Journey to an Enterprise Service Bus Integration – Part 4

This article is the fourth in a series dedicated to the ESB integration architecture. The initial article is located here.

Publish-Subscribe asynchronous messaging

In a previous article, I talked about 3 limitations of a traditional integration:

  1. Lack of scalability and fault tolerance.
  2. There are no economies of scale.
  3. Sender and receiver are tied by a contract.

In my previous article, I presented Point-to-Point asynchronous messaging as a way to alleviate limitation #1 by adding a persistent, scalable and fault-tolerant layer to decouple the flow between a sender and a receiver.

In this article, I am going to discuss another form of asynchronous messaging called Publish-Subscribe often referred to as Pub/Sub.

Pub/Sub is an asynchronous communication method in which messages are exchanged between applications without knowing the identity of the sender or recipient.

Pub/Sub messaging solves limitation #2. This is a One-to-Many delivery: several receivers (referred to as subscribers) can receive a message from a sender (referred to as a publisher) without having to duplicate the data flow. Rather than using queues like the Point-to-Point messaging, Pub/Sub makes use of topics, which allow several receivers to process the same message. In this case, the message is removed from the topic after all subscribers processed it.

Advantages

  1. There is no more compounded complexity when multiple systems or applications need to receive the same data, as they can simply subscribe to the topic.
  2. As the inbound flows (publisher to bus) become reusable, there is economy of scale.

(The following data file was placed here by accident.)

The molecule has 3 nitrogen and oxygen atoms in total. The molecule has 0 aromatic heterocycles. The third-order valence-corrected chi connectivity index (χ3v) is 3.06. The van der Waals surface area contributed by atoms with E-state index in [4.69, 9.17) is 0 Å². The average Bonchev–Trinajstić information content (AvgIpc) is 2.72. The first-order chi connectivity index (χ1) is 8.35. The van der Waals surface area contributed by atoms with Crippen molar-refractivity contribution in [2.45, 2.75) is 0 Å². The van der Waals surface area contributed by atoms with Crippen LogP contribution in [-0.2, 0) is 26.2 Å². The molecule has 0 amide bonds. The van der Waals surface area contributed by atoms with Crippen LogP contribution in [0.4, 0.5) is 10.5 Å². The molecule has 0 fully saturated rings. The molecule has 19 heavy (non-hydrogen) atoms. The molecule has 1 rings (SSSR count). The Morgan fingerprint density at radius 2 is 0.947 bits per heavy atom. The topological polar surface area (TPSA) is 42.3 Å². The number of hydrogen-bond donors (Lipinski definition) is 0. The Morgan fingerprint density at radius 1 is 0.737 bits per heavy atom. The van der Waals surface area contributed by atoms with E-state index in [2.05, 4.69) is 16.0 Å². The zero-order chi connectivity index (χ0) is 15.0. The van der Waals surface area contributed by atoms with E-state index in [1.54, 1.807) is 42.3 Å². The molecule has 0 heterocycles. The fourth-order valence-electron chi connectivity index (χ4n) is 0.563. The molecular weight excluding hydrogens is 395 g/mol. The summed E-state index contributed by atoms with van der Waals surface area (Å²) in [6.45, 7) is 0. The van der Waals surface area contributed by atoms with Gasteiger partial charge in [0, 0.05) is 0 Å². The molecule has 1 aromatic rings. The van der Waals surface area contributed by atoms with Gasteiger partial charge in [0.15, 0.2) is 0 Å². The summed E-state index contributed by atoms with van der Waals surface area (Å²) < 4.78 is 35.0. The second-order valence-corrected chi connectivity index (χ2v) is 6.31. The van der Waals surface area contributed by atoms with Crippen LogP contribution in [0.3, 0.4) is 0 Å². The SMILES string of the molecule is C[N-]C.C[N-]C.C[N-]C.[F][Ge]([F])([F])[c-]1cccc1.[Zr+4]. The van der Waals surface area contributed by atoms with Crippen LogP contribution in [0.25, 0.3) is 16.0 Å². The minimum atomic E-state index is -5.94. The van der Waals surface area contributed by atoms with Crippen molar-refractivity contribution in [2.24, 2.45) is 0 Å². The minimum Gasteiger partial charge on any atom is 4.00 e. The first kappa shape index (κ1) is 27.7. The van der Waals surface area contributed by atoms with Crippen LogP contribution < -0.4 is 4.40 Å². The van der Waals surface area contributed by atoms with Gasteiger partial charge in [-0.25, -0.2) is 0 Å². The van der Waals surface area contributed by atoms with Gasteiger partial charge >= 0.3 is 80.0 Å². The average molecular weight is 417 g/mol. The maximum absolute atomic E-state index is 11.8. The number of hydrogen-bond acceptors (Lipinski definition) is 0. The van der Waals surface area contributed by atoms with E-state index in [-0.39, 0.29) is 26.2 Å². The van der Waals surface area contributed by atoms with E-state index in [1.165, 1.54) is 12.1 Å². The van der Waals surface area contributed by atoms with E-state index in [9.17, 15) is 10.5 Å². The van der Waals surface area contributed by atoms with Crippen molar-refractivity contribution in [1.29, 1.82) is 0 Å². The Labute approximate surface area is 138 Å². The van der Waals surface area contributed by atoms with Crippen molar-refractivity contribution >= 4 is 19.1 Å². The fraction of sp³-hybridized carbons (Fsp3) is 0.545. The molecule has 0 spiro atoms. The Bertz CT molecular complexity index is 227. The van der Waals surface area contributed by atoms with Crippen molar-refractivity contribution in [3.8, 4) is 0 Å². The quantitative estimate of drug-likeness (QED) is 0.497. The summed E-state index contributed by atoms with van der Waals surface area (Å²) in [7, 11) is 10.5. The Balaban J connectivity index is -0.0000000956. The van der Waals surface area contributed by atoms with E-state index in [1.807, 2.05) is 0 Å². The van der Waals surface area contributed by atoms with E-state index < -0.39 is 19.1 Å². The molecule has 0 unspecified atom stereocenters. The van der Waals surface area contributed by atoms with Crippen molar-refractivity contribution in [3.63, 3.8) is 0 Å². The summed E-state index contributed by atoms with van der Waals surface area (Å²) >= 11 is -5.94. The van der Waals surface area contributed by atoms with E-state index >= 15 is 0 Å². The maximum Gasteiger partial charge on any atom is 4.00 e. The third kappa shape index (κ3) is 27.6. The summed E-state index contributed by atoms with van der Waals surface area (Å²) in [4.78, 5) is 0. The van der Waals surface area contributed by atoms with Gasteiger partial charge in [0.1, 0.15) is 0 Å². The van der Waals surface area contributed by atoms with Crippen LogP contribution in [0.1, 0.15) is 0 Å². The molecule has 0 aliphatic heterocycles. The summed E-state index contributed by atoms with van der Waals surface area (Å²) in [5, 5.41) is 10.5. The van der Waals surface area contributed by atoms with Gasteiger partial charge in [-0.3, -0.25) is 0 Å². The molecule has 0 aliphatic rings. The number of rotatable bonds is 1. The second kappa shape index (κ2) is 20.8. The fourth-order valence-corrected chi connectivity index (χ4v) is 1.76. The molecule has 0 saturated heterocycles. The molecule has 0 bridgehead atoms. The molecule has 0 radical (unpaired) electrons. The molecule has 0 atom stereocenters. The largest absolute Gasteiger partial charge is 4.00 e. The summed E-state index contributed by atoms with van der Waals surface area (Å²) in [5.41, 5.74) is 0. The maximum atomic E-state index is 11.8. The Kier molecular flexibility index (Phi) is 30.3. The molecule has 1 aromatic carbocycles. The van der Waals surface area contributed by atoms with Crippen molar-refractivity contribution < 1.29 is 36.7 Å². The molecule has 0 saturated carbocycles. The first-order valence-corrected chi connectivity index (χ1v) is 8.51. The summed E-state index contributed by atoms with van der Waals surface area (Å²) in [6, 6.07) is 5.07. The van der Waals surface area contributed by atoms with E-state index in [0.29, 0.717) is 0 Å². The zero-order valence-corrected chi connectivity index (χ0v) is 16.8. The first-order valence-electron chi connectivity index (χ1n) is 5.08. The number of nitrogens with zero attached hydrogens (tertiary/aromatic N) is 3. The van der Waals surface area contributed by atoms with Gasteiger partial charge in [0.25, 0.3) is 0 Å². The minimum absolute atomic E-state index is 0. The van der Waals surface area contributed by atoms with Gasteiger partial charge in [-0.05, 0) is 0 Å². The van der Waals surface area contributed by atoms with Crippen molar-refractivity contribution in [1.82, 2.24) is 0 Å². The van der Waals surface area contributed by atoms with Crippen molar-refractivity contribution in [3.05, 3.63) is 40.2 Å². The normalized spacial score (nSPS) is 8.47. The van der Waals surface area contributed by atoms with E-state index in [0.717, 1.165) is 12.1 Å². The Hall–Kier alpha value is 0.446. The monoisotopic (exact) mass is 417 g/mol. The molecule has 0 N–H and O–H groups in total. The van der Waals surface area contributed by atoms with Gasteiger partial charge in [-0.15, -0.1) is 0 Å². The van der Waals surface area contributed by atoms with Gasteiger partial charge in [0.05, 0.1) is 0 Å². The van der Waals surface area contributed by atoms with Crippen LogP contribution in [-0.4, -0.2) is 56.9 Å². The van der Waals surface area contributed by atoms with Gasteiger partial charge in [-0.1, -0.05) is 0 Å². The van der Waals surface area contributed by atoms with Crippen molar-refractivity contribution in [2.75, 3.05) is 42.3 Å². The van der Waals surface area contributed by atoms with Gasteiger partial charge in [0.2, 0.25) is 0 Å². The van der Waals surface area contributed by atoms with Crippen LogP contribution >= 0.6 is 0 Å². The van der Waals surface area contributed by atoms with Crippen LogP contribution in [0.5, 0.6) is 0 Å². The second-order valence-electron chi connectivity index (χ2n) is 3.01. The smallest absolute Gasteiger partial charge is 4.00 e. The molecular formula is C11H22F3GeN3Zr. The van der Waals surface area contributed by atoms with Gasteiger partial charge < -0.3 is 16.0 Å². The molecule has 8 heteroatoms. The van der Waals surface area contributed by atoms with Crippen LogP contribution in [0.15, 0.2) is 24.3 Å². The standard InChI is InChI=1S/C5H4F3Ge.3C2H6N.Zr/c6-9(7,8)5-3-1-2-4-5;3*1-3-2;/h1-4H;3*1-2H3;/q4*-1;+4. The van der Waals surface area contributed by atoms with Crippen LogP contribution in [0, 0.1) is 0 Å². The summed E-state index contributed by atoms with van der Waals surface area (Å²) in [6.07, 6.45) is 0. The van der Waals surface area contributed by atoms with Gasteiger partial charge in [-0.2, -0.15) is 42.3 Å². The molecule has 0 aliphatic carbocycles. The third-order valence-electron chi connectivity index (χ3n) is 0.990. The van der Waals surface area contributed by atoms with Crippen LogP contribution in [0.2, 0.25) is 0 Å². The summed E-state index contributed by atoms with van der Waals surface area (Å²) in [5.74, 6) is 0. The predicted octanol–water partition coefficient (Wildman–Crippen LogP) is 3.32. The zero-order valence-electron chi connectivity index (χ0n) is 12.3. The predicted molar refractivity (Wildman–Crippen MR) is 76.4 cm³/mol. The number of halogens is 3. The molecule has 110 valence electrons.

3. Similar as Point-to-Point messaging, there is loose coupling between publishers and subscribers allowing them to operate independently of each other.
  4. Scalability, achieved through multi-threading, message caching, etc. as well as reliability / fault tolerance achieved through clustering and load balancing.

Limitations

One of the biggest limitation of this model is in its main advantage. As publishers and subscribers are not aware of each other, the architecture itself does not guarantee delivery: it guarantees the availability of a message for a subscriber to consume, but not the fact that the subscriber will consume it. Therefore, designs outside of the architecture must be in place if guaranteed delivery is a requirement.

Similar to the Point-to-Point messaging, the scalability of the message bus is relative. Slow subscribers, large messages, may overwhelm the message broker to the point of exhausting its available resources and bring it down. I experienced these limitations with a slow subscriber combined with a verbose publisher, leading to accumulation of messages beyond what the broker could handle. Mitigation actions can include cleaning all the messages (but leading to information loss), or routing messages to a disaster recovery area specifically designed to handle large volume of messages. These messages might have to be “re-played” once the situation returns to normal, depending of the business case.

When to use

This model is typically used for scenarios when the publisher does not need to know if a message has been successfully distributed to a subscriber, because by design the publisher is not aware of the subscribers.

Next

In the next article, I will discuss alleviating limitation #3 through the use of Canonical Models.

If have any questions, feel free to leave a comment below or contact us here.

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